There are no mistakes, no coincidences. All events are blessings, given to us to learn from. ~ Elisabeth Kubler-Ross
“I think your mom has about a year,” is all I remember from my first visit with mom last week. I didn’t get a chance to ask questions until our Care Meeting on Wednesday, but by then, I could see why my mom’s Caregiver would say this.
The first thing I noticed is mom’s diminished level of engagement. She’s lost and far away, and has an emptiness to her eyes that I’ve not seen before. And for the first time since mom’s diagnosis, I’ve thought to myself, “my mom is brain dead.”
You can take that literally, because Alzheimer’s is another word for a dying brain.
The last time I visited in September, mom could be directed to do things on her own. Now she needs help with everything — eating, dressing, undressing, escorting to the bathroom, hygiene, toileting. Everything.
Mom is going down fast. That’s what they tell me, and that’s what I see.
Mom’s Caregiver thinks she has something other than or in addition to Alzheimer’s disease. After spending time with other residents in mom’s Home with Alzheimer’s, I can see what she means. While one woman colors in a coloring book, mom doesn’t understand that she needs to pick up the crayon to color. Another 94-year-old woman with advanced Alzheimer’s uses complete sentences, and is highly engaged. Not true for mom.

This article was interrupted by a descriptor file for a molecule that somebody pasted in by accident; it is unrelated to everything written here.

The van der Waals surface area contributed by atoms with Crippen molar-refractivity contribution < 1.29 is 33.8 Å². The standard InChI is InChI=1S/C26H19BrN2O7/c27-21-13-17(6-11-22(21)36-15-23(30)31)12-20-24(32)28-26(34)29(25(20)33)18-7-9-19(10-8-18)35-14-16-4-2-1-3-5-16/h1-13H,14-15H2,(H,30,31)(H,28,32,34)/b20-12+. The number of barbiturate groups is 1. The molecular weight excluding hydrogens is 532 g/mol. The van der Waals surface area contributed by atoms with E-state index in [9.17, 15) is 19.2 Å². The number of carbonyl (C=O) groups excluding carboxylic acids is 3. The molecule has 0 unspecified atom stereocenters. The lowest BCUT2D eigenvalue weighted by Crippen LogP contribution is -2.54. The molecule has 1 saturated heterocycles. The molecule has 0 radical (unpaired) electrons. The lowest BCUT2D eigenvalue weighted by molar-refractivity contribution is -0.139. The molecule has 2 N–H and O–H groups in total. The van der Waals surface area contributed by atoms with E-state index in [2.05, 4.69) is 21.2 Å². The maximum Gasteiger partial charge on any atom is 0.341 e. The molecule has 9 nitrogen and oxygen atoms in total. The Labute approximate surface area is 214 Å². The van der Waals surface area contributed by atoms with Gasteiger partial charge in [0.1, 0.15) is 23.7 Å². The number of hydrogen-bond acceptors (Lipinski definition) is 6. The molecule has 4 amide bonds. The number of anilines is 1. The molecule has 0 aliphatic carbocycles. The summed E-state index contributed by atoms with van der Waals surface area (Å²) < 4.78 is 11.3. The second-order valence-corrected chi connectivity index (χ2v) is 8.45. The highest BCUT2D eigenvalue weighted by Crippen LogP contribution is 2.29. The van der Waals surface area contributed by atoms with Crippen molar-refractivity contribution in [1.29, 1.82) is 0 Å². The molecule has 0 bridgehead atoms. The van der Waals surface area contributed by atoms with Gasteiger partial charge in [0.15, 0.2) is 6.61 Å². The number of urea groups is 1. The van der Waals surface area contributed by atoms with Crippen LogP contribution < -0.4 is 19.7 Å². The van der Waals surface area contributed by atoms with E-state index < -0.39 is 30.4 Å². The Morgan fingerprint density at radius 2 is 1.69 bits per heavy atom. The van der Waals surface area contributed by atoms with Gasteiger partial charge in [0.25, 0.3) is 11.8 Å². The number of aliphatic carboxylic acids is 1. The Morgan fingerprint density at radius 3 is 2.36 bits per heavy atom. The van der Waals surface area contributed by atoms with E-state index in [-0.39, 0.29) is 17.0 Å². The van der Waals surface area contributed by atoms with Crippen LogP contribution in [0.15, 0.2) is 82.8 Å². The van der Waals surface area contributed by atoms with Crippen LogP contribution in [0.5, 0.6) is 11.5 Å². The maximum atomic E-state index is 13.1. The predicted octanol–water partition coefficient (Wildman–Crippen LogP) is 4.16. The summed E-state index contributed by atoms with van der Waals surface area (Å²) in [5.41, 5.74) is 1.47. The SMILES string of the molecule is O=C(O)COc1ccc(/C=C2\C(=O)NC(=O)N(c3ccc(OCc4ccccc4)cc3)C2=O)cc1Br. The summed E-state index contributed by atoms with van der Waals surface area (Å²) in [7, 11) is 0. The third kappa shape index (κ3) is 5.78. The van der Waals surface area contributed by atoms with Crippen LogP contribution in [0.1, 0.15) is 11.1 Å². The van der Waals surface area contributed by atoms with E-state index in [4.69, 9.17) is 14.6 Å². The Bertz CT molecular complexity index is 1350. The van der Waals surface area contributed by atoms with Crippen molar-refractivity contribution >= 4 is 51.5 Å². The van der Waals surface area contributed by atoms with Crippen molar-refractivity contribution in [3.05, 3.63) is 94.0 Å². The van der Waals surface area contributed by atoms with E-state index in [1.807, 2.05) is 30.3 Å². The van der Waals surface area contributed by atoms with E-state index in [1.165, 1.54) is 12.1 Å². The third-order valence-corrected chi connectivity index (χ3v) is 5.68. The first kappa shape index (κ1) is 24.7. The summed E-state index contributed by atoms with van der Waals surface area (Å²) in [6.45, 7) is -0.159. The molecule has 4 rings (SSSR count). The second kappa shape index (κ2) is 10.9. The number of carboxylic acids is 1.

I recently shared my New Year Resolutions for my mom which is more of a list of things to do before it’s too late. But it’s already too late for some things on the list like traveling to her home town which would be too much. But maybe when the weather is warmer, we can do the easy things like walk barefoot along a lake shore or watch clouds overhead.
Mom has rounded a corner and I believe I have too.
I’m less frantic, more realistic, and more at peace. If it’s true that mom has a year, then there’s nothing left to do now but enjoy her — and make sure she’s loved and gets good care.